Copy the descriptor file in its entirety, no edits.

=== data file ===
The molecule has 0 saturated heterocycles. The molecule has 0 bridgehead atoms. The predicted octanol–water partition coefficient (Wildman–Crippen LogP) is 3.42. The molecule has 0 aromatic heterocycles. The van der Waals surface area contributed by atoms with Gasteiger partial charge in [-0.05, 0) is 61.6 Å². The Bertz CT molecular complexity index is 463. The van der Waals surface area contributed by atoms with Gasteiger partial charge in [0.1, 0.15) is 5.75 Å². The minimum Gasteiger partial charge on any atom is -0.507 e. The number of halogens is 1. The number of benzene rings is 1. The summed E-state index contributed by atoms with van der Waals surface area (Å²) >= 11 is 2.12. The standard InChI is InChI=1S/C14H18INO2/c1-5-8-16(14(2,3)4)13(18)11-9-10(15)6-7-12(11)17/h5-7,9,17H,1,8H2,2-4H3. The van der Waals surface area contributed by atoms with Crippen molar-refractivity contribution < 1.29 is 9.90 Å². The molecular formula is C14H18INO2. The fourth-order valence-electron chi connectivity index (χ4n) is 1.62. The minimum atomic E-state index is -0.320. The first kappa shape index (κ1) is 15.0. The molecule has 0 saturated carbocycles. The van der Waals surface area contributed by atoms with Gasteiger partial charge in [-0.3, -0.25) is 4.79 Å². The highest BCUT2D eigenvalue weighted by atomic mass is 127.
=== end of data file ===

The molecule has 0 saturated heterocycles. The molecule has 0 bridgehead atoms. The predicted octanol–water partition coefficient (Wildman–Crippen LogP) is 3.42. The molecule has 0 aromatic heterocycles. The van der Waals surface area contributed by atoms with Gasteiger partial charge in [-0.05, 0) is 61.6 Å². The Bertz CT molecular complexity index is 463. The van der Waals surface area contributed by atoms with Gasteiger partial charge in [0.1, 0.15) is 5.75 Å². The minimum Gasteiger partial charge on any atom is -0.507 e. The number of halogens is 1. The number of benzene rings is 1. The summed E-state index contributed by atoms with van der Waals surface area (Å²) >= 11 is 2.12. The standard InChI is InChI=1S/C14H18INO2/c1-5-8-16(14(2,3)4)13(18)11-9-10(15)6-7-12(11)17/h5-7,9,17H,1,8H2,2-4H3. The van der Waals surface area contributed by atoms with Crippen molar-refractivity contribution < 1.29 is 9.90 Å². The molecular formula is C14H18INO2. The fourth-order valence-electron chi connectivity index (χ4n) is 1.62. The minimum atomic E-state index is -0.320. The first kappa shape index (κ1) is 15.0. The molecule has 0 saturated carbocycles. The van der Waals surface area contributed by atoms with Gasteiger partial charge in [-0.3, -0.25) is 4.79 Å². The highest BCUT2D eigenvalue weighted by atomic mass is 127.